How I Went From Gimp To Pimp

I was James Bond: bullet-proof and defined by my actions.  I was fit, on the fast-track to success, got the girl, and had a couple of great looking, smart boys.  I was running marathons, playing in a band into the wee hours of the morning, and had just earned a master’s degree.  The future couldn’t be brighter for a brainy stud like me, right?bondme

That’s what I thought until I collapsed one day, shortly into a run, and nearly peed my pants while lying there on the ground.  I couldn’t shut off my iPod because my fingers stopped working.  I had a nice raspberry on my forehead from where it hit the floor.  Two girls came running over to see if I was ok – God bless ‘em.  I lied and mumbled that I was fine.  The truth was that I was in serious trouble, but I wasn’t ready to admit that I might not be invincible.

Like Maximus says in Gladiator: “What we do in life echoes in eternity.”  As far as I was concerned, this hadn’t happened.  I was immortal.  I made up a story about the mark on my forehead and pretended that nothing had.

A month later, I played a St. Patrick’s Day gig with my band.  On the way home, I got pulled over.  Having been raised to follow the rules, I was ultra-paranoid when I saw the police officer on the side of the highway.  I hit the cruise and locked the steering wheel in place.  But, I didn’t move over.

He pulled me over expecting to find a drunk driver coming home from a St. Patty’s Day party, I’m sure.  He gave me a full-on sobriety test on the side of the road.  It was dark, cold, my balance was gone, and I was nervous.  The test, if you’ve never had the pleasure, is mostly balance, walking, and “follow my flashlight with your eyes” challenges.  All of my weaknesses.  I have never been so humiliated in my life.  The last thing he gave me was a breathalyzer, which I passed like a teetotalling Utahan, and he sent me on my way.

I lied about that, too.  Wait a second.  Is it a lie if you don’t tell anyone?

Then, as winter turned to spring and then summer, it got hot.  Coaching my son’s tee-ball team, I found that I couldn’t even stand, let alone chase foul balls.  The hotter it got, the worse I got.  I had lost my super-powers.  This wasn’t going away and I couldn’t run from it, so I sucked it up and went to the doctor.

Could it be a heart problem?  The cardiologist put me through the ringer: an ultrasound that lasted almost an hour, a 24-hour halter monitor (a continuous EKG where you wear electrodes and keep a diary), and a stress test.  All to find out that my heart is like that of a teenager (I was 37). The next referral was neurology (cue the zombies).  The first step, here, is to get an MRI.  That’s the big tube that you slide into and stay still or they will kill you, or the machine will, or something.

The Chase

The next night, after my youngest son’s graduation ceremony at his preschool, I was cooking chicken on the grill.  My oldest son came outside with the phone and said “I think it’s a doctor.”  On a Friday night, that wasn’t exactly music to my ears.  I answered the phone, and the doctor on the other end said “Jim, your MRI showed some abnormalities in your brain.”

When you hear news like that, you aren’t exactly rational.  I, of course, tried to play it cool, and got no more information.  Brilliant.

Are we talking about a brain tumor or a hemorrhage?  That was what my wife and I got to think about for the next sixteen hours or so.  Would I be dead in a week or in a month?  Sixteen hours.  That might not seem like very much time, but let me tell you, when you fear the worst, it’s an eternity.

Captured

The next day, I found a note in my health care account from my doctor.  She had been unable to get through to me in person, but didn’t want to leave me hanging.  I was actually relieved to find out that it wasn’t a tumor or hemorrhage.  It was multiple sclerosis (MS).  So what is that?  We didn’t know, either.  My wife and I searched the internet for information and learned that it’s a progressive, disabling disease of the central nervous system.  There is no cure.  Maybe I’m not relieved.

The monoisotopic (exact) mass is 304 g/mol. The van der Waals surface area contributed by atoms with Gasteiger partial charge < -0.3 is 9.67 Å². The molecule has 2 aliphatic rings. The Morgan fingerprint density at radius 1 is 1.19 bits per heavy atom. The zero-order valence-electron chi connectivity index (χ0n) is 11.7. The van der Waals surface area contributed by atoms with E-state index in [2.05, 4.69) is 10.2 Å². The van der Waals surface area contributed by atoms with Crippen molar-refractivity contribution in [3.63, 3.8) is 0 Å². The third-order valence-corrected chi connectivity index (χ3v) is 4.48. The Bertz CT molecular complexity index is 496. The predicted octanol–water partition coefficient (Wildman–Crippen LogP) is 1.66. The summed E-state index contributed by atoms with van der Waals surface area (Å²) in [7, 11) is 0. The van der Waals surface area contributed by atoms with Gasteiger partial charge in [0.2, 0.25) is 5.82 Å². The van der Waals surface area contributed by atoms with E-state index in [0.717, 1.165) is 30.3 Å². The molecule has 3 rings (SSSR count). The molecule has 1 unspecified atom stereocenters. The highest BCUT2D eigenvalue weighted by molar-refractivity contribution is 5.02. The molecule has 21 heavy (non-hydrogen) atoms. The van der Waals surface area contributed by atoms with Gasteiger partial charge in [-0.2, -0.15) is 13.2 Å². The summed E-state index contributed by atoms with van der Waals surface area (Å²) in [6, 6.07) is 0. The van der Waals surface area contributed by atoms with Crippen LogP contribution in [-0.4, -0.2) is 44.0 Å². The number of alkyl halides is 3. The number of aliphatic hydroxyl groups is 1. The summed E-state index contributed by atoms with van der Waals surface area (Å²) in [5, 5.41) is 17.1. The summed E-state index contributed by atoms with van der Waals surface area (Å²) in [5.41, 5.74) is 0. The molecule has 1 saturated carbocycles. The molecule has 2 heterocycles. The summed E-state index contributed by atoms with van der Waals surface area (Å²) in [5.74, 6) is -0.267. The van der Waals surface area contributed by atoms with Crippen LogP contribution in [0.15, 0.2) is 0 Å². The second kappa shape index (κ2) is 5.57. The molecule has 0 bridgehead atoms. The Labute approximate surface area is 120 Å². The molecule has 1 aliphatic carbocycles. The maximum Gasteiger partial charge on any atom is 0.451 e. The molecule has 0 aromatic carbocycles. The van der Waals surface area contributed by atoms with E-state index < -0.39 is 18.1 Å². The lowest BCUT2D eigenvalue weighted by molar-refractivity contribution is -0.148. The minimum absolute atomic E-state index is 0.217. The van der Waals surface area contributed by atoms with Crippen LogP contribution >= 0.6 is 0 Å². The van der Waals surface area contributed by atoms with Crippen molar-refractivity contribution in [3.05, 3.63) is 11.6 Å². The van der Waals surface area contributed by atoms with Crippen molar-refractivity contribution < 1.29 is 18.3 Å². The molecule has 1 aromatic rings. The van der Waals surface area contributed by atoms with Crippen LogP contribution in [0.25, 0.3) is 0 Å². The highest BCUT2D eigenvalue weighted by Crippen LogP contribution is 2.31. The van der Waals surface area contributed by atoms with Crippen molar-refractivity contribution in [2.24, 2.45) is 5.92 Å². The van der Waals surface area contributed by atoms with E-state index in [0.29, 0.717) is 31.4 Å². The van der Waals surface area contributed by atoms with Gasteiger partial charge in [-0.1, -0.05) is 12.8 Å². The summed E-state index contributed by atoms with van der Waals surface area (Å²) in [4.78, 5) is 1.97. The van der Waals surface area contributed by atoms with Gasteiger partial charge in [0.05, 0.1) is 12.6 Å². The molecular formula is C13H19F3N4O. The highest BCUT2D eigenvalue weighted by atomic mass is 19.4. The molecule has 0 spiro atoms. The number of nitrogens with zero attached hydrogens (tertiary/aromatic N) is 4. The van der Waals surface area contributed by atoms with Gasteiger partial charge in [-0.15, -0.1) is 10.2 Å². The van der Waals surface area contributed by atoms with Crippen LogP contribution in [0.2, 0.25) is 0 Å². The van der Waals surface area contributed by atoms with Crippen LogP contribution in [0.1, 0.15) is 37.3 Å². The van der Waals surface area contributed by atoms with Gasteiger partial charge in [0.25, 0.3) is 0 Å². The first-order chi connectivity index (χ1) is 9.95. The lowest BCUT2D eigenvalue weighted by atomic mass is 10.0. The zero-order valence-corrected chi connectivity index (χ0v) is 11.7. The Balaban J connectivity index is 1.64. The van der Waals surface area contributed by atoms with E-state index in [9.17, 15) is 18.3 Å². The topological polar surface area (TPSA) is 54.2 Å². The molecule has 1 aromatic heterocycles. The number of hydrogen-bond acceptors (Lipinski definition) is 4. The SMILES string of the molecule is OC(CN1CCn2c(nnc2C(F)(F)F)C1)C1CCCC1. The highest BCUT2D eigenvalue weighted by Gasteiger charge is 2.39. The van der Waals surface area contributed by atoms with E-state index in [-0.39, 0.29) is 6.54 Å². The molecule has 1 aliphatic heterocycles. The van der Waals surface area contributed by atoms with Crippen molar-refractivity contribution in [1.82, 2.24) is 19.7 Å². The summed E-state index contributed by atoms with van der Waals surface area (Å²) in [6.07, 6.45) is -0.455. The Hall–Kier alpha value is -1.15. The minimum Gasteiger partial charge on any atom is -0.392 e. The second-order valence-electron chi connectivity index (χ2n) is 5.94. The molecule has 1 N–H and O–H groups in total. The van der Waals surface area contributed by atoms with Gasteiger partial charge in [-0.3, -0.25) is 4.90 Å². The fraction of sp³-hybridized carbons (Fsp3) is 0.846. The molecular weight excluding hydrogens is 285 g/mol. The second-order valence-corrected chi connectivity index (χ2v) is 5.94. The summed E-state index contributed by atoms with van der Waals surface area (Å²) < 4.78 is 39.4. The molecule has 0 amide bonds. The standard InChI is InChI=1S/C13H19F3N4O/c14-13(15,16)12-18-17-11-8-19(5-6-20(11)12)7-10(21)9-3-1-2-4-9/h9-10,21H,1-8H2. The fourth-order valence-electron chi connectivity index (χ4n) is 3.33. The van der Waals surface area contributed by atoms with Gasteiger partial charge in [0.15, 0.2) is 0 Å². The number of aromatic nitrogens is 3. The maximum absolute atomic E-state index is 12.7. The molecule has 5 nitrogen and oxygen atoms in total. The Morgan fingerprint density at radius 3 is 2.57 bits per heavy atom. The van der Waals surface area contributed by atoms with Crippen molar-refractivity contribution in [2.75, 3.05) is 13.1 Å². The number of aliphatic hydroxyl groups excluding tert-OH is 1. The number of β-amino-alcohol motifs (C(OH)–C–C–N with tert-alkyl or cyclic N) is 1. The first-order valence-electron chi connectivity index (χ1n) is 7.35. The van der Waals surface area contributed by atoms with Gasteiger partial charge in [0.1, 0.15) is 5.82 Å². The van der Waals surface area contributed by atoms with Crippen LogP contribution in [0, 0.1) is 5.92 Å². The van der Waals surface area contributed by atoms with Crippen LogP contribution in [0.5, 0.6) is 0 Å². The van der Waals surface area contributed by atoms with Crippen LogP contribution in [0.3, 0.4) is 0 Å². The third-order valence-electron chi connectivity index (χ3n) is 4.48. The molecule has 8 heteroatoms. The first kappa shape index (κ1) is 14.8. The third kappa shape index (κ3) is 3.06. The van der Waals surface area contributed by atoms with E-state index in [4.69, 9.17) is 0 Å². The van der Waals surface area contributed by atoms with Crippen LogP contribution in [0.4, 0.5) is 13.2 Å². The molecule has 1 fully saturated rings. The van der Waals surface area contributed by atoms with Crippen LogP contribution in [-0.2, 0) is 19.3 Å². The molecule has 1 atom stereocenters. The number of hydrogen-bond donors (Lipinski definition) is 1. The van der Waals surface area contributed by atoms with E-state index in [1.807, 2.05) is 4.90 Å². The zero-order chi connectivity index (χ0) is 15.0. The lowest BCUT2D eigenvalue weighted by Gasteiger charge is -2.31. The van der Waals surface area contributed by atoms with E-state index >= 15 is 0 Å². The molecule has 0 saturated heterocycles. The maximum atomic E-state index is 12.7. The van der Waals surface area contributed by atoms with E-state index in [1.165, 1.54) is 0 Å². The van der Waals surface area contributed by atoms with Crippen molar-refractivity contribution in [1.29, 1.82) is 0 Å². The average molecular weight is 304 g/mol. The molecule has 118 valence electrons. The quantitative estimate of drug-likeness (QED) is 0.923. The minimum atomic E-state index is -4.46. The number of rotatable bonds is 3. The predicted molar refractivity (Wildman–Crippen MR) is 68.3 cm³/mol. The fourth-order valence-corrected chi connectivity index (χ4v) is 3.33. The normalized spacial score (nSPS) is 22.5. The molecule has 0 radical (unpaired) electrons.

cartrailerWe found out that it’s a disease where your immune system attacks the cells that make the insulation, or myelin, that wraps around your nerves.  What you end up with is nerve fibers in random places throughout your brain and spine that are unprotected, damaged, and short-circuiting, if they function at all.

So at least I’ve got that look forward too.

I remember that my wife checked out a book from the library and it essentially told her that life was terrible once a spouse gets the MS diagnosis.  It detailed the hardships, the cognitive problems, the mobility problems, the money problems, and on and on.  She started crying and didn’t finish the book.  Everyone’s experience is different, but we couldn’t know that at the time.  Either way, every day is spent wondering what the next day will bring.

Will I be able to walk?

Will I be able to talk?

Will I be able to make it to the bathroom?

And then there’s the kids.  Those of you who are in my position understand that it’s one of the biggest fears of all.  My plan was to be a superstar and give them the life that they deserve: pay for their first car, college, weddings…  I get that we all live until we die, and that sooner or later it’s going to happen.  It’s the sooner and being a long-term burden part that I am desperate to avoid.  Are all of those dreams gone?  I don’t need to sacrifice their promising lives, too.

A Glimmer of Hope

A short time after my diagnosis, I was moved into a work unit that was in a serious tail-spin.  The press was involved, there were federal oversight issues, and there was a general disdain in the community.  We’re talking about a major public institution, so it couldn’t be swept under the rug.  I was supposed to make it all better and had the biggest of the big-wigs breathing down my neck.  By the time I knew which way was up, I realized that I had been feeling better.  This whole not feeling sorry for myself and having focus was clearly doing some good.  So I must be able to influence how I feel, right?

That was a serious wake-up call.  My choices, as I saw them, were to sit, be a slave to the drug companies,  and hope that someone fixes me (winning the lottery had better odds), or to figure out what I could do to make the best of it.  Well, I didn’t see raising the white flag as an option, so I decided I would use the things that I knew, and knew well, to start improving my life.  I had a Master of Science degree and was an exercise and nutrition fanatic, so the starting point seemed fairly obvious.